Imagine that you are a factory worker, Jomo. There is one emotional malaise eating at your very being: You hate the guts of the new boss like hell. Now, you are on your way to the factory plant and you encounter him. What do you do? Curse the bloke and steer clear of his path?

Nah! You parade a grand smile and say, 'good morning sah." He says, "hey Abugri Kusasi, come right over here." You go. He says "go up over there." You go. Is that not hypocrisy? Not at all Jomo. It is called respect for authority.

As long as they remain leaders, those in authority are God's designated earthly representatives in every social organisation. To show disrespect for authority could get one into a tango with the old man upstairs.

President Mills said he intends to exercise his mandate and added a bit about his determination to ensure that the rule of law prevails with regard to everyone's actions.

Some interpreted this as a blunt threat to the opposition and others as a declaration that he would not be cowed by anyone into letting wrong doing escape sanction.

There are so many democracy activists and civil society groups exercising vigilance over governance and it would be difficult for Mills to engage in persecution of innocent political rivals. Whether Mills is the wicked and vengeful type is left to everyone's observation anyway.

Some say it is fast becoming fashionable for people who have engaged in wrong doing to run off and take refuge under party colours where they begin to scream "help folks, they are hunting witches all over the place."

At any given time and in every situation, there are constantly two forces at war; the forces of good and the forces of evil. If you can say with a clear conscience that you are fighting on the side of good in any situation, then we might say you are sincere.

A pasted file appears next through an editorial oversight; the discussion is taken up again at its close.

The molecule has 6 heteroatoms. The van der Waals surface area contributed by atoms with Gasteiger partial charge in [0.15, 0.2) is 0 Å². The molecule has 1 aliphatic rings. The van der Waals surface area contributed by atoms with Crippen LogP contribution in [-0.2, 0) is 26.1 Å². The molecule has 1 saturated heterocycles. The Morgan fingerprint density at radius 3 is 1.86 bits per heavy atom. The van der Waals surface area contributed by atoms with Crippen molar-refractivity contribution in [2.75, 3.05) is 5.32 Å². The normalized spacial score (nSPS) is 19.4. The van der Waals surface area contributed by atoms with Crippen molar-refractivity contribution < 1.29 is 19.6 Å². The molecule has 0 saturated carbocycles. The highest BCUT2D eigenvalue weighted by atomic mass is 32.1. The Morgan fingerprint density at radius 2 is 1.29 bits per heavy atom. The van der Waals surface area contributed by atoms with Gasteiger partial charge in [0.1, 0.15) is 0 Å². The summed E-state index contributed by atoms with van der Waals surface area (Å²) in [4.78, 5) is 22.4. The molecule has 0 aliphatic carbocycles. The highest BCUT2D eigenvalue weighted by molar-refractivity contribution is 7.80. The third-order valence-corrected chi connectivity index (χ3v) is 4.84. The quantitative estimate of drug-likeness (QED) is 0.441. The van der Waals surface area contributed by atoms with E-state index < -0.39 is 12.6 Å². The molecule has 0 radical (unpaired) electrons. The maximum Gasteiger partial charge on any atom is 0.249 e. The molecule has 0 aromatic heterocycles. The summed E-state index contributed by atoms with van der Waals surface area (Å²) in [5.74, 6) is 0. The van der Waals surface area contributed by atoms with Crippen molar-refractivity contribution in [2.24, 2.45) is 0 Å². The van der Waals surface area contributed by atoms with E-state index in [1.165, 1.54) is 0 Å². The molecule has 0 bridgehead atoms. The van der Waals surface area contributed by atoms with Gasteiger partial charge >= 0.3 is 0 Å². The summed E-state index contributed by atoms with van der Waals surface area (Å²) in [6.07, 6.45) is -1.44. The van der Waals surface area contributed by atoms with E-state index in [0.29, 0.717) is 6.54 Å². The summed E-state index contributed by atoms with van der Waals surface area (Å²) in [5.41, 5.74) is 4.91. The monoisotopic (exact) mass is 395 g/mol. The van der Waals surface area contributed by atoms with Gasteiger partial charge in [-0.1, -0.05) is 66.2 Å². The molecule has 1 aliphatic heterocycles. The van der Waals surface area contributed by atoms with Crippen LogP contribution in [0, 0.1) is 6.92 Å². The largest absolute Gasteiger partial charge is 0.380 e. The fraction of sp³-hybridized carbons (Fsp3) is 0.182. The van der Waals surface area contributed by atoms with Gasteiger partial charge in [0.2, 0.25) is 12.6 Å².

Even the dull can tell the difference between malice and goodwill, constructive criticism intended for the ultimate good of society and actions and attitudes meant to distract and undermine those in authority.

Professor Mills has a complaint and those to him it is directed have a choice: They can say he is blowing hot carbon and ignore him or they may consider his complaint with an honest conscience.

Some of the opposition's politics seems so much personality-driven with former President Kufuor and Nana Akufo-Addo constantly made the focus of public attention and that could be part of the problem.

High profile activities in politics unfortunately tend to send a boomerang effect playing up and down and round and around, sometimes trapping political rivals in its whirl.

Some suggested that Mills was chagrined that Nana Akufo-Addo on his arrival at KIA from a trip to Europe during the week, was met by large crowds of party supporters.

If Mills was indeed chagrined, then he was in good company: Supporters of Alan Kerematen who has an eye on the NPP's presidential candidature in the next elections also responded angrily, reminding Akufo-Addo that he ceased to be party leader the moment the elections ended.

Mills may have also intended his warning for aides of doubtful loyalty who have been playing a confusing and contradictory orchestra around him in the name of making public statements. I won't be surprised if party hardliners go gunning for the breed one of these days!

Credit: George Sydney Abugri

Abugri George
Abugri George, © 2009